“Love the One You’re With” – This is more like it, Stills hits a homerun. Great with the harmony vocals.
“Pre-Road Downs” – The band kicks off the electric portion of the show with a Nash tune. Rollicking but thankfully not a lengthened arrangement.
“Long Time Gone” – Crosby’s dark, heavy song was made for being played live. This version digs in but keeps the arrangement near the recorded version.
“Southern Man” – Young’s anthem that had yet to be released. At over thirteen minutes is it twice as long as the version that would appear on After the Gold Rush. It’s a rather sloppy version, plenty of guitar solos, which is fun, but not near the studio version.
“Ohio” – A very impassioned version of their single. Almost but not quite as fierce as the recorded version.
“Carry On” – Still’s triumph from Deja Vu, lengthened to match Young’s “Southern Man” with numerous guitar solos. Longer doesn’t mean better. Nice, but doesn’t match the power of the original.
“Find the Cost of Freedom” – Stills’ song with four-part harmony. Not as clean as the original version but a great effort, especially the acoustic guitars, and perfect end to the album.
It was evident from the recording that Crosby and Nash were going to pair up in the future, and they quickly did. Their voices, though different, complimented each other perfectly, especially on the quieter songs where you can hear and savor each note. Although strong personalities, they seemed to bond against the more dominant Stills and Young.
Stills and Young never stopped being competitive with one another. The friction that tore Buffalo Springfield apart quickly surfaced after Young joined CS&N. Friction can be effective creative energy but in this group it fueled egos and craziness.
Bill Halverson, who engineered Crosby, Stills & Nash and Deja Vu, engineered 4 Way Street, said he spent six months editing the album under pressure to give Neil Young and Stephen Stills equal musical highlights throughout the recording, down to the number of notes and bars.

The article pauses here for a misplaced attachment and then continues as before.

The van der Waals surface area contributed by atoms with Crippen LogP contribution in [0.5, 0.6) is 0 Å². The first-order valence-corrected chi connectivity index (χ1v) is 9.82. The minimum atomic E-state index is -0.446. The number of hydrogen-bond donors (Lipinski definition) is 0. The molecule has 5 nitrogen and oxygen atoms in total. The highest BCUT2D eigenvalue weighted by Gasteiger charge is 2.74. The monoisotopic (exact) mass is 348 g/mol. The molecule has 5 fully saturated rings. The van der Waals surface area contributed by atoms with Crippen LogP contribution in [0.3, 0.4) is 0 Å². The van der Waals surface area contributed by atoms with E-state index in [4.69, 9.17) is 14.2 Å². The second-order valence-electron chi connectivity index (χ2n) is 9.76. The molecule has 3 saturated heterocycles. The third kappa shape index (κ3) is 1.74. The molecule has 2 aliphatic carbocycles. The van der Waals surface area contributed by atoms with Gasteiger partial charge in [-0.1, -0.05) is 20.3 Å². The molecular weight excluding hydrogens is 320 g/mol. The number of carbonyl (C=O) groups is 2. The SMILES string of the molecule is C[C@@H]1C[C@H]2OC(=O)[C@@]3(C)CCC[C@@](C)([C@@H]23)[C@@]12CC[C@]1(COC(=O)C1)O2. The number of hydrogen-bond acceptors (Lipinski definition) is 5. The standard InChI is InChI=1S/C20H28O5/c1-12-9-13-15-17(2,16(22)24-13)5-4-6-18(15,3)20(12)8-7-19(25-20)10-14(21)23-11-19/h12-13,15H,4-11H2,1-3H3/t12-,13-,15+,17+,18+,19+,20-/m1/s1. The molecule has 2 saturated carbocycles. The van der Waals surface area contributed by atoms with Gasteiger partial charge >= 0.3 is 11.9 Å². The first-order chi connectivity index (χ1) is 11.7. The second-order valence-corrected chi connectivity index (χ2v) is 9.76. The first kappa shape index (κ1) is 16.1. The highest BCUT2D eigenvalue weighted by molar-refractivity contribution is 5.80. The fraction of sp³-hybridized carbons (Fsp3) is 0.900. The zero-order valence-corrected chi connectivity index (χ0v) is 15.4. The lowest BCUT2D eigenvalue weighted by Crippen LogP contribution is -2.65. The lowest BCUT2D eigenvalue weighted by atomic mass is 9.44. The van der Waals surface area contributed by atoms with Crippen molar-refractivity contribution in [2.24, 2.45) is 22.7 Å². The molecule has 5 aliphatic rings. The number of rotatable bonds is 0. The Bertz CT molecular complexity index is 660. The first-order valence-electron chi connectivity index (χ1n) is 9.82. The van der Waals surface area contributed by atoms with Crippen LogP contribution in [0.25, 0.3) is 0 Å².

When released, the album went to number one on the pop chart and was certified as a gold album, very good for a two-disc live album.
In 1992, the CD was re-released and expanded to allow songs not included because of limited space on the vinyl albums. The re-release was even more successful, certified as 4x platinum.
4 Way Street is one of my favorite live albums, and if I could save any other group or individual C,S,N&Y albums, I would settle for this one. Although the electric songs are okay, the acoustic material is the gold.
There is a very good documentary, Crosby, Stills, Nash & Young: Fifty at Four, which follows the group from their individual careers through the 2006 CSN&Y tour (Freedom of Speech). That was the tour that seemed to piss out about half their fans because of the political themed-songs, including “Let’s Impeach the President.” People walked out of those shows, particularly in more conservative areas. Those folks didn’t pay attention to the tour announcements before they bought tickets. It was definitely not the oldies tour some had thought. The tour produced a live album, Deju Vu Live. That’s the last work the four have done together.
This album represents very high ground, a place the band would never reach again. Let your freak flag fly.